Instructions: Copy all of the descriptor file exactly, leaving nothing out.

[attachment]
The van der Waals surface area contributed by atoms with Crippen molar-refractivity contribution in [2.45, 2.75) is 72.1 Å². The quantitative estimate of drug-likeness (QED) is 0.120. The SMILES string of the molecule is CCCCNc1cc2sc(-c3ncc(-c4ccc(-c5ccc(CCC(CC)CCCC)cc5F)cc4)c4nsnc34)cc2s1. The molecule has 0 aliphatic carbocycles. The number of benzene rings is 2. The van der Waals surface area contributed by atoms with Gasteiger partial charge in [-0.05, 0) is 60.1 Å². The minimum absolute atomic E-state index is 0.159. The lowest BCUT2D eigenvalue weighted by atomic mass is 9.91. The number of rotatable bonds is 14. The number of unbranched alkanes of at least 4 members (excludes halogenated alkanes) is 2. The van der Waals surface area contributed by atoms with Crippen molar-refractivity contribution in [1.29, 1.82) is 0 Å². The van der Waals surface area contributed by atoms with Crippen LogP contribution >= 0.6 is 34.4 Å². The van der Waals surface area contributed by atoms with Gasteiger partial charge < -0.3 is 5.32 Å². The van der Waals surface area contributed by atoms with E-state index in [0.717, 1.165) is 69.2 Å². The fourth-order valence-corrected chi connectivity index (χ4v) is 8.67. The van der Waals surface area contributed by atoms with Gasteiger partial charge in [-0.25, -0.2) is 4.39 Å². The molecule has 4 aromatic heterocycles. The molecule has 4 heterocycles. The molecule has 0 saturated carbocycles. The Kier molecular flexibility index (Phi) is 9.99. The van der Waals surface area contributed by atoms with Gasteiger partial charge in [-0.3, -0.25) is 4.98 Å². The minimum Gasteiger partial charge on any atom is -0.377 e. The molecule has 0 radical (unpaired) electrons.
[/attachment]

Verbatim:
The van der Waals surface area contributed by atoms with Crippen molar-refractivity contribution in [2.45, 2.75) is 72.1 Å². The quantitative estimate of drug-likeness (QED) is 0.120. The SMILES string of the molecule is CCCCNc1cc2sc(-c3ncc(-c4ccc(-c5ccc(CCC(CC)CCCC)cc5F)cc4)c4nsnc34)cc2s1. The molecule has 0 aliphatic carbocycles. The number of benzene rings is 2. The van der Waals surface area contributed by atoms with Gasteiger partial charge in [-0.05, 0) is 60.1 Å². The minimum absolute atomic E-state index is 0.159. The lowest BCUT2D eigenvalue weighted by atomic mass is 9.91. The number of rotatable bonds is 14. The number of unbranched alkanes of at least 4 members (excludes halogenated alkanes) is 2. The van der Waals surface area contributed by atoms with Crippen molar-refractivity contribution in [1.29, 1.82) is 0 Å². The van der Waals surface area contributed by atoms with Crippen LogP contribution >= 0.6 is 34.4 Å². The van der Waals surface area contributed by atoms with Gasteiger partial charge < -0.3 is 5.32 Å². The van der Waals surface area contributed by atoms with E-state index in [0.717, 1.165) is 69.2 Å². The fourth-order valence-corrected chi connectivity index (χ4v) is 8.67. The van der Waals surface area contributed by atoms with Gasteiger partial charge in [-0.25, -0.2) is 4.39 Å². The molecule has 4 aromatic heterocycles. The molecule has 4 heterocycles. The molecule has 0 saturated carbocycles. The Kier molecular flexibility index (Phi) is 9.99. The van der Waals surface area contributed by atoms with Gasteiger partial charge in [-0.3, -0.25) is 4.98 Å². The minimum Gasteiger partial charge on any atom is -0.377 e. The molecule has 0 radical (unpaired) electrons.